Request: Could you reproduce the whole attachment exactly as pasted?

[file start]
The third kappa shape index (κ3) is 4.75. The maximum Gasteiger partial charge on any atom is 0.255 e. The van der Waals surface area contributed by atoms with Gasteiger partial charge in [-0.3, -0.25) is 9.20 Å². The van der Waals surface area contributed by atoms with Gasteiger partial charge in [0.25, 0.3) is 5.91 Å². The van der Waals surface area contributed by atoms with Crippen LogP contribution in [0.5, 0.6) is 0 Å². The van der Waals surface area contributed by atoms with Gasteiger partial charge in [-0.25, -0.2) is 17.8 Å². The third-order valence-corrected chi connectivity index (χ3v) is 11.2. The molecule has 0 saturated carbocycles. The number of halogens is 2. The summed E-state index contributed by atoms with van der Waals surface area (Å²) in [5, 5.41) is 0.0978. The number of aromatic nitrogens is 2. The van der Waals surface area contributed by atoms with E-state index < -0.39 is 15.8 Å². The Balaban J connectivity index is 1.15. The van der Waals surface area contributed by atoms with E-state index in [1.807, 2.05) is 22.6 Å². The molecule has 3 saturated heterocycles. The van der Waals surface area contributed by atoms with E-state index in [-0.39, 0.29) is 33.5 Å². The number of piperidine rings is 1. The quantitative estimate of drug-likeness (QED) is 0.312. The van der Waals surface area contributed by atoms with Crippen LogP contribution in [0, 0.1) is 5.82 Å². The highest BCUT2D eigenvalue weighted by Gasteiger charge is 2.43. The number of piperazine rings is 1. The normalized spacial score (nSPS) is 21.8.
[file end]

The third kappa shape index (κ3) is 4.75. The maximum Gasteiger partial charge on any atom is 0.255 e. The van der Waals surface area contributed by atoms with Gasteiger partial charge in [-0.3, -0.25) is 9.20 Å². The van der Waals surface area contributed by atoms with Gasteiger partial charge in [0.25, 0.3) is 5.91 Å². The van der Waals surface area contributed by atoms with Crippen LogP contribution in [0.5, 0.6) is 0 Å². The van der Waals surface area contributed by atoms with Gasteiger partial charge in [-0.25, -0.2) is 17.8 Å². The third-order valence-corrected chi connectivity index (χ3v) is 11.2. The molecule has 0 saturated carbocycles. The number of halogens is 2. The summed E-state index contributed by atoms with van der Waals surface area (Å²) in [5, 5.41) is 0.0978. The number of aromatic nitrogens is 2. The van der Waals surface area contributed by atoms with E-state index < -0.39 is 15.8 Å². The Balaban J connectivity index is 1.15. The van der Waals surface area contributed by atoms with E-state index in [1.807, 2.05) is 22.6 Å². The molecule has 3 saturated heterocycles. The van der Waals surface area contributed by atoms with E-state index in [-0.39, 0.29) is 33.5 Å². The number of piperidine rings is 1. The quantitative estimate of drug-likeness (QED) is 0.312. The van der Waals surface area contributed by atoms with Crippen LogP contribution in [0, 0.1) is 5.82 Å². The highest BCUT2D eigenvalue weighted by Gasteiger charge is 2.43. The number of piperazine rings is 1. The normalized spacial score (nSPS) is 21.8.